DESCRIPTION OF THE INVENTION INCLUDING PREFERRED EMBODIMENTS AND BEST MODE OF OPERATION The novel diagnostic test indicators for the determinationof the concentration of creatine phosphokinase, hereinafter sometimes referred to as CPK, of the present invention comprise three layers, the upper one, or that with which the sera is originally contacted, of which is composed of a bibulous carrier material such as a cellulosic paper, a cellulose acetate semi-permeable membrane etc. which contains therein the dried residue resulting from the impregnation thereof with various reagent materials.

In the preparation of my novel indicators, the upper layer is impregnated with an aqueous solution of a creatine phosphate (CP) and adenine diphosphate (ADP), in a buffer. Both phosphates are incorporated into the upper layer as solutions in water. Creatine phosphate is employed in amounts ranging from about O.l25 part to about 15.0 parts, based on parts of water used while adenine diphosphate is employed in amounts ranging from'about 0.0125 part to about 2.0 parts, based on 100 parts of water used. Mixtures of the creatine phosphate and the adenine diphosphate may be used, if desired, and may be incorporated into the upper layer as a mixture or individually as long as the concentrations thereof fall within the above ranges.

The (CP) and (ADP) are applied to the material forming the upper layer of the indicator only because of incompatibilities of 'thesephosphates with components in the middle layer. The resultant dried residue in the layer should preferably have a pH ranging from about 7.2 to about 7.6, which can be accomplished by buffering the solution of these components with a buffer such that the pH of the buffer solution ranges from about 7.4 to about 7.7. lmpregnation and drying of the bibulous material or semi-permeable membrane with such a solution'results in the desired pH range on the resultant bibulous material.

Examples of suitable buffers include carbonate buffer, phosphate buffer, phthalate buffer, tris buffer, glycine, citrate-phosphate buffer, borate-succinate buffer and the like. The preferred buffer is tris buffer in from about 0.1 to about 1.0 M concentrations.

The middle or second layer of my novel'tes t indicators is composed of a cellulosic bibulous material such as a cellulosic paper etc., which is impregnated with six ingredients which may be incorporated therein from a series of single aqueous or solvent solutions or as solutions of two or more ingredients. Aqueous tris buffered solutions are preferred. The first of these essential ingredients is glucose which is used in amounts ranging from about 0.1 part to about 2.0 parts, preferably from about 0.7 part to about 0.9 part, based on l00 parts of water used.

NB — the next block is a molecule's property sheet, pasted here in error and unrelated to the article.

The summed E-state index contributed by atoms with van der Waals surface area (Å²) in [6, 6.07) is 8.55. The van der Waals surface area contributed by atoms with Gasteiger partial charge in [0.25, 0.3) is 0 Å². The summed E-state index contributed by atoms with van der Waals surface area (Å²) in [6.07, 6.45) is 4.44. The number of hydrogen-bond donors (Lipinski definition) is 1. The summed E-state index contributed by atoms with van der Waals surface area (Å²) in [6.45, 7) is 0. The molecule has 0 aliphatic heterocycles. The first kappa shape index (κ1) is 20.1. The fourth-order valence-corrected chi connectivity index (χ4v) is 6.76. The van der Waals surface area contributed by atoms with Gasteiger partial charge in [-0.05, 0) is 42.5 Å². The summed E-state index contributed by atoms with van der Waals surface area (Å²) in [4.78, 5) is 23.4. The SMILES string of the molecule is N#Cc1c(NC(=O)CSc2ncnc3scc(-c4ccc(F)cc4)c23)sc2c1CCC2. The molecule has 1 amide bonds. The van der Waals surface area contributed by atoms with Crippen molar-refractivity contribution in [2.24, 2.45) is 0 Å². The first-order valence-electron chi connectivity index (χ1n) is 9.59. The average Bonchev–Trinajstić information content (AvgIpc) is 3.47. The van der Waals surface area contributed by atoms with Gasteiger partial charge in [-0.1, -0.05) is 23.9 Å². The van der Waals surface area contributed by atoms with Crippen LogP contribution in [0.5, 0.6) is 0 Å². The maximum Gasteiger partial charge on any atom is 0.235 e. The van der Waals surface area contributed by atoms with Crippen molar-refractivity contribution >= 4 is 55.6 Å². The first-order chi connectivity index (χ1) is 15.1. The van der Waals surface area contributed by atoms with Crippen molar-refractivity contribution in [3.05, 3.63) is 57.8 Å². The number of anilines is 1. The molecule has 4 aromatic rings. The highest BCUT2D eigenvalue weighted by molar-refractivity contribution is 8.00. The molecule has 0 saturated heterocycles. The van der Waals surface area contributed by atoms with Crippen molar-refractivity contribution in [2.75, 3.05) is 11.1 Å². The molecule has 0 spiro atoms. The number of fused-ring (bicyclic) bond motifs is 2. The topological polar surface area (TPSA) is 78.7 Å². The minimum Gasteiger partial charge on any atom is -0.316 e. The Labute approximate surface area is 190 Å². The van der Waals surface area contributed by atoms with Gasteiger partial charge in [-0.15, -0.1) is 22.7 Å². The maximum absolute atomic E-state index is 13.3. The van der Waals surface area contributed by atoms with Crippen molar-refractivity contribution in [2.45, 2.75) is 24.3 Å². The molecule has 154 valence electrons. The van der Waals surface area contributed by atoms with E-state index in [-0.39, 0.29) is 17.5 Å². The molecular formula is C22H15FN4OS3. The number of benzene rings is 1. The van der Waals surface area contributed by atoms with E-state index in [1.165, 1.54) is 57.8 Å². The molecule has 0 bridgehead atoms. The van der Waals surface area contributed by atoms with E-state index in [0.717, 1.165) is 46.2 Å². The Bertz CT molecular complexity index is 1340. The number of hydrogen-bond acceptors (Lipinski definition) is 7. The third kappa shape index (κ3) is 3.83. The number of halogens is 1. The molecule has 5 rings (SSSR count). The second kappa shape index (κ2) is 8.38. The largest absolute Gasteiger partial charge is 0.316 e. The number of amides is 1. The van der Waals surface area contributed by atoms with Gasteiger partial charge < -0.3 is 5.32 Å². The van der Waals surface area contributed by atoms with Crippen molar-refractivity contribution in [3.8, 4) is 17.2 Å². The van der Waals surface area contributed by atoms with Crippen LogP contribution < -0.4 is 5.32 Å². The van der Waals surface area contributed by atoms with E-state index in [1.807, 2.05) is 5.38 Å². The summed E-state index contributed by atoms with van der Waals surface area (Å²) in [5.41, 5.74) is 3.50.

The second component in the middle layer of my novel test indicators is hexokinase, an enzyme known 3 to be effective in creatine phosphokinase testing. This enzyme is incorporated in amounts ranging from about 15,000 I.U. to about 40,000 l.U., preferably from about 25,000 LU. to about 35,000 I.U., based on 100 parts of water used.

Triphosphopyridine nucleotide is the third essential ingredient impregnated into the middle layer. This additive is used in concentrations ranging from about 400.0 parts to about 800.0 parts, preferably from about 600.0 parts to about 700.0 parts, based on 100 parts of water used.

The fourth critical constituent in the middle layer of my novel creatine phosphokinase test indicators is glycose-6-phosphate dehydrogenase, another enzyme which catalyzes the reaction which occurs between the reactants and reaction products in the indicator. This enzyme is present in amounts ranging from about 3,000 [.U. to about 7,000 l.U., preferably from about 4,000 I.U. to about 6,000 l.U., based on 100 parts of water used.

The fifth component which is incorporated into the middle layer is a magnesium ion which functions as a catalyst to initiate the reactions which occur therein. This magnesium ion may be present as a water-soluble magnesium salt such as magnesium chloride, magnesium nitrate, magnesium citrate, magnesium sulfate, magnesium acetate, magnesium bromide, etc. in amounts ranging from about 0.001 M to about 0.1 M, preferably from about 0.005 M to about 0.01 M.

The d-maltose, which comprises the last essential material impregnated into the middle layer i.e. bibulous, cellulosic carrier, functions as a stabilizer for the enzymes present therein so that storage of the final indicator does not inactivate the enzymes thereby rendering the indicator useless. The d-maltose is present in stabilizing amounts which generally range between about 10.0 and 35.0 parts, based on 100 parts of water used.

As mentioned above, these six ingredients can be incorporated into the bibulous carrier from individual aqueous solutions thereof with drying of the impregnated material being effected between each incorporation, or as mixed solutions, the ultimate impregnated material being thereafter dried and ready for incorporation into the final structure. The active ingredients must be applied to the bibulous material so that the resultant dried residue has a pH ranging from about 7.1 to about 7.6. This can be accomplished, by incorporating into the impregnating solution(s) a sufficient amount of any of the above suitable ,buffersso as to provide a solution of a pH of from about 7.2 to about 7.7.

The third or bottom layer of mynovel creatine phosphokinase test indicators is composed of a cast film of a water-soluble polymeric material such as hydroxyethyl cellulose, carboxymethyl cellulose, vmaleic acidl) Creatine phosphate methyl vinyl ether copolymers, methyl cellulose and the like (film thickness about 0.03 inch) containing from about 0.1 part to about 0.3 part, preferably from about 0.1 part to about 0.2 part, based on 100 parts of water used, of a tetrazolium salt indicator and from about 0.002 .part to about 0.01 part, preferably from about 0.003 part to about 0.006 part, based on 100 parts of water used, of phenazine methosulfate.